Life after bipolar and a letter from Sir David Attenborough

I am not sure if Karen will remember emails we exchanged many years ago while we were each still struggling, having been told no one recovers from  bipolar disorder.

Contrary to ‘expert’ opinion, we have we each recovered. Karen has a video on this web page where she talks about her recovery:

This is not new news, so why am I mentioning Karen now?

There is something about her latest book that is grabbing a great deal of attention. It is a letter of support from Sir David Attenborough for Karen’s ‘Great Barrier Reef Rescue’ for children, an eco-adventure mystery, to educate and empower kids to care for the reef.

I am sharing this because not only may it help inform more people of a new or greater danger to this habitat… It also to let more people know recovery is possible and Karen is one of many examples of people thriving beyond / after being described as bipolar.


Stomach Acid 2 of 4 – How do we know when we have too little stomach acid?

Recovery from bipolar or any other disorder depends on our digestive system working well.

Ideally our stomach valves remain closed most of the time. How tightly these valves close depends a lot on the fullness and acidity of the stomach. The top valve only needs to open and then close again each time we swallow a mouthful of food or drink. When the stomach is full this top valve needs to close tightly. Ideally the bottom valve will remain tightly closed until a meal has been bathed in acid long enough to:

1) kill the vast majority of the harmful organisms that can be present in food,

2) break up much of the protein with the help of the stomach enzyme, pepsin.

Stress can cause any part of the digestive system to malfunction as energy is diverted from elsewhere in the body. One effect of stress is a lack of stomach acid when it is most needed and this may contribute to the valve at the bottom of the stomach opening too soon and letting partially digested foods through. This can lead to abdominal pains as partially digested foods tend to irritate the gut lining. It can also lead to a need to get to the toilet sooner than you would normally or even to what seems like frequent diarrhoea. From a survival point of view diarrhoea is a sensible reaction to under digested food as it is more likely to contain harmful bacteria.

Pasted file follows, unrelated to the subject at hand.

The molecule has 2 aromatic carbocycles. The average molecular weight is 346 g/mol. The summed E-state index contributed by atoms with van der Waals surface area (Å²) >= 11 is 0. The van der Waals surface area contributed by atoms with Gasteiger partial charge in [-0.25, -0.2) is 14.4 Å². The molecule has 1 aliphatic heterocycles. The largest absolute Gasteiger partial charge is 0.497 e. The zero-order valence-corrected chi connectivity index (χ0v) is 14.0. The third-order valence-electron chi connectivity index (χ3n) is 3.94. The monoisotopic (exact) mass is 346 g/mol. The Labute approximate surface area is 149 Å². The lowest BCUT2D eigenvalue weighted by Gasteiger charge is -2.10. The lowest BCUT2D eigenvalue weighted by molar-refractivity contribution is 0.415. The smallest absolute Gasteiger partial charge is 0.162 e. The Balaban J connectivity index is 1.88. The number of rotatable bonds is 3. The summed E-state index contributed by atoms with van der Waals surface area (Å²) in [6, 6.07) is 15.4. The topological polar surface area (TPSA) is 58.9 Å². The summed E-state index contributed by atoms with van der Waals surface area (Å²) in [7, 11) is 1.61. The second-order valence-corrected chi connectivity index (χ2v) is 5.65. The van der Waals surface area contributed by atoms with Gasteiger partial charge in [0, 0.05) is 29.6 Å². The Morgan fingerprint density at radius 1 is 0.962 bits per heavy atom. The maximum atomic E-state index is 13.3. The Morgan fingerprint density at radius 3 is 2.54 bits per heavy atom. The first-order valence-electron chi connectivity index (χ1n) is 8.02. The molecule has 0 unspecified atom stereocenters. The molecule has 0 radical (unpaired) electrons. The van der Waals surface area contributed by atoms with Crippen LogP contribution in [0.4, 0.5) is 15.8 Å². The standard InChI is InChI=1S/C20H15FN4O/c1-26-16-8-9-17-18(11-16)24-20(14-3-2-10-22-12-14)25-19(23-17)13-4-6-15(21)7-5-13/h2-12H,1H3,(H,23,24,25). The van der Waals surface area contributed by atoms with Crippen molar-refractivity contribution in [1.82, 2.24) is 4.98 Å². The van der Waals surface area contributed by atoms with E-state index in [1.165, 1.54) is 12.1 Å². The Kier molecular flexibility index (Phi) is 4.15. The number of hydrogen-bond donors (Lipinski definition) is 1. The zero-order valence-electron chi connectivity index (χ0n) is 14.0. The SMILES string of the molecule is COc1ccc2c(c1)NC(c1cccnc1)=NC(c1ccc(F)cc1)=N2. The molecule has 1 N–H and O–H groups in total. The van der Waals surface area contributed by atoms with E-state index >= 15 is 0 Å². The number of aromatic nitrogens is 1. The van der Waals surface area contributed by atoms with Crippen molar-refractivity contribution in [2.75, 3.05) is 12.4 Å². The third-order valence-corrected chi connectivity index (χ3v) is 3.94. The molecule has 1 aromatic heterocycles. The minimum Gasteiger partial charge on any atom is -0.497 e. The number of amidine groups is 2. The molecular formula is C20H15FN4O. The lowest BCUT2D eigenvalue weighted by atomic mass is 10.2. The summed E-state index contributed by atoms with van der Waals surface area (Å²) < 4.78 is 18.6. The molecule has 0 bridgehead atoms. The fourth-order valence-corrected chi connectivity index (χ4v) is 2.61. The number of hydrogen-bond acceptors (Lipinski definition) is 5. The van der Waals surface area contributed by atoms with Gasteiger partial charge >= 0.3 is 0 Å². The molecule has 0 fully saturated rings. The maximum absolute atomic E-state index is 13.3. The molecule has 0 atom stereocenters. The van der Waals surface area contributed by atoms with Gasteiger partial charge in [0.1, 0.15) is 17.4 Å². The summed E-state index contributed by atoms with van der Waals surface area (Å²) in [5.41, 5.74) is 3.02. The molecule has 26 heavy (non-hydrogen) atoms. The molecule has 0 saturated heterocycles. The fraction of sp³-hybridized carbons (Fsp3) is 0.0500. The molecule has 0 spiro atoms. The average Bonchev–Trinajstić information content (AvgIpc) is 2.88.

Food not being in contact with strong enough stomach acid for long enough can cause Irritable Bowel Syndrome (IBS). For everyone I have worked with who has had bad IBS, treating their low stomach acid that has lessened any pain, diarrhoea and bouts of constipation.

With low stomach acid the top stomach valve tends not to close so tightly which allows small amounts of stomach contents up into the oesophagus. The acid may be weak but with pepsin present it can start to dissolve any part of a body that is not stomach lining. This hurts! As the part of the oesophagus affected is near the heart, this pain is often called ‘heart-burn’. For some the pain is mild but can be frequent. For others the pain is severe and can even cause people to believe they are having a heart attack when it first happens.

Contrary to popular belief, pain due to too much acid or acid that is too strong is extremely rare. Here are some reasons for this:

  1. It takes a lot of energy to make stomach acid so our bodies do not waste energy making any more than is needed.
  2. The stronger the acid in your stomach the tighter the top valve should be closed to stop it coming out to burn the oesophagus.
  3. There are many disorders, illness and deficiencies that slow down stomach acid production but no common disorders (that I am aware of) that lead to the speeding up of acid production.

If you get chest pains related to your digestive system then it is almost certainly due to weak stomach acid and not your stomach making excess acid. (Low acid is even more likely as you get older and is affecting 50% of those over 60.*)

If you are feeling very stressed your body will almost certainly have too little stomach acid. Saying, “Be less stressed” is not going to help, instead I want to share simple ways to improve your digestion over the next few pages.

(Next article to be added about 13th July)

Roger Smith – – article updated 30th June 2014

Ref*… see slide 9 of:

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